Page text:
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FACTDROP: Turkey and Iraq Kurds close to energy deal


Turkey and Iraq Kurds close to energy deal

Πηγή: FT
By Daniel Dombey and Guy Chazan
Dec 12 2012

Turkey and the Kurdish regional government of Northern Iraq are in the final stages of talks on a giant Turkish investment in the Kurdish oil and gas sector that could transform the region.

The proposed deal, which would range from exploration to export, would seek to create a new “energy corridor” that by the end of the decade could send Turkey as much as 3m barrels a day of oil, 1m of which would be taken from other regions of Iraq, and 10bn cubic metres of natural gas a year.

However, Baghdad is opposed to the deal, which many analysts say could further the Kurdish region’s economic and political independence. US diplomats have already signalled concern the plan could speed the break up of Iraq.

“We don’t support oil exports from any part of Iraq without the appropriate approval of the Iraqi government,” said Victoria Nuland, State Department spokesman, this week.

But Kurdistan is already pushing ahead with plans for gas and oil pipelines that go directly to the Turkish border rather than passing through territory under Baghdad’s control.

“We believe politicians will eventually see that the financial benefits for the whole of Iraq outweigh any short-term political objections,” a senior Kurdish official said of the deal.

People close to the negotiations said the deal would set up a new company controlled by Turkey’s state-owned oil and gas companies, which would then acquire the rights for five exploration blocks in the Kurdish region. A person familiar with the talks said some of the blocks it is entering are those acquired by ExxonMobil last year.

Despite increased tensions with Baghdad, Ankara has long maintained it is committed to the territorial integrity of Iraq and fears the establishment of an independent Kurdish state could destabilise the largely Kurdish southeast of Turkey and create the prospect of a greater Kurdistan.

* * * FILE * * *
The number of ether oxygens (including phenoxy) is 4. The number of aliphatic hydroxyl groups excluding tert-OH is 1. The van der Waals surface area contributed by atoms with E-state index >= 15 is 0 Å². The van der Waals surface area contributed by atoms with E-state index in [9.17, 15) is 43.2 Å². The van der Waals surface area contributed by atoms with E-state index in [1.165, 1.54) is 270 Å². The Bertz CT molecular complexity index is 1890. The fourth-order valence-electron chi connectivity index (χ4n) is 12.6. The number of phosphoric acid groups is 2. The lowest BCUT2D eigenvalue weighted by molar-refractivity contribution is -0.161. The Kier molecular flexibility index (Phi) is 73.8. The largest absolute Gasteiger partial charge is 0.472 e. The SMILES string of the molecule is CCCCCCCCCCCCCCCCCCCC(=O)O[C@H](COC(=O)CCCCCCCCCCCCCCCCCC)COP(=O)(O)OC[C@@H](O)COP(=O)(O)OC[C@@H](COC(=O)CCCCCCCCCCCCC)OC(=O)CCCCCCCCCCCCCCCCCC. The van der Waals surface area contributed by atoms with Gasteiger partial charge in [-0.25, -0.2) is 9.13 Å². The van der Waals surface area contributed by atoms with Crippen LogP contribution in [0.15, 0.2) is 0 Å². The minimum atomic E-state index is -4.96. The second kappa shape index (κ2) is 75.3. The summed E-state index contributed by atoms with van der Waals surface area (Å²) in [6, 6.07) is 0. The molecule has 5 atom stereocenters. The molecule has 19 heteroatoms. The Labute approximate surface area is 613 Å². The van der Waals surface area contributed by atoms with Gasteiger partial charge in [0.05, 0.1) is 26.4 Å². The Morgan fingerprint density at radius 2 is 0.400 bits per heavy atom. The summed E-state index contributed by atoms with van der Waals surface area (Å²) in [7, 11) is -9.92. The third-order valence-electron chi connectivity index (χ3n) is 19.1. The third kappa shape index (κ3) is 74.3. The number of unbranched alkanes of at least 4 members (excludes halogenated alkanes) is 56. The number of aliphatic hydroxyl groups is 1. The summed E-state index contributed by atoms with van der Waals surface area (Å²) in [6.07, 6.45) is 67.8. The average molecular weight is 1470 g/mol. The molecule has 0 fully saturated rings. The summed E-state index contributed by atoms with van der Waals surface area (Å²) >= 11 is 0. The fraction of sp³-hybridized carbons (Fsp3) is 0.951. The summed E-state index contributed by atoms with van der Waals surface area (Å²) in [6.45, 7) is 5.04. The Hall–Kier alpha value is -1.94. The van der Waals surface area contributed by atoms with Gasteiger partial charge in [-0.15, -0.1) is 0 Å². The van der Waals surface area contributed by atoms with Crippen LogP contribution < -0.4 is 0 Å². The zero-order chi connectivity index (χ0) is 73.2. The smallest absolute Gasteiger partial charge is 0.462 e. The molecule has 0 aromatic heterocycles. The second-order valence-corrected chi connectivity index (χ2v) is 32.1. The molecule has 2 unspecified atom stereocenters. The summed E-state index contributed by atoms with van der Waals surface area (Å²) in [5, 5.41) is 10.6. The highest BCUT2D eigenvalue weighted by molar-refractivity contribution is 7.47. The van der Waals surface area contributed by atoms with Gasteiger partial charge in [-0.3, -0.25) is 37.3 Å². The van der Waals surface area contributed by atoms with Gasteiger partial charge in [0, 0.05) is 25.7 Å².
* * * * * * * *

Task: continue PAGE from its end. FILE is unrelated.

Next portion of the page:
But Turkey is also seeking to diversify and increase its energy supply in order to reduce its dependence on Russia and Iran for its oil and gas.

Some 45bn barrels of oil are thought to lie below Iraq’s Kurdish region and the territory is now in a process of consolidation as big operators take the place of smaller players. Taner Yildiz, Turkey’s energy minister, has recently protested that it is unreasonable for Turkey to remain aloof from a region on its border while it looks as far as Venezuela to meet its energy needs. Genel Energy, a British Turkish energy company listed on the London Stock Exchange, already has extensive oil and gas interests in the region but Turkish state institutions do not.

In spite of the US objections, the Turkish and Kurdish authorities say the deal would do no harm to the unity of Iraq. “We support the territorial integrity of Iraq and the Iraq constitution and that is how we approach all of these issues, including any possible deals with the North,” said a Turkish official. But Baghdad insists that under the constitution, which says the country’s natural resources are the property of all the people of Iraq, its permission is needed for any cross-border pipeline.

In a sign of the sensitivity of the plans, Baghdad last week denied Mr Yildiz permission to land at an oil and gas conference in Irbil, the Kurdish capital, a dispute Ankara sought to play down. The Baghdad government last month pushed out TPAO, the Turkish Petroleum Corporation, from an oil exploration deal in the south of the country.

One person close to the discussions cautioned that because of the delicacy of the issue, there may even be no formal announcement of the establishment of the new vehicle by TPAO and Botas, the state gas company.

A final decision would be taken by Recep Tayyip Erdogan, Turkey’s prime minister, who has clashed with Nouri al-Maliki, prime minister of Iraq, over what he says is the Iraqi prime minister’s sectarian approach to governing and Turkey’s hosting of Tareq al-Hashemi, a fugitive Iraqi vice-president.

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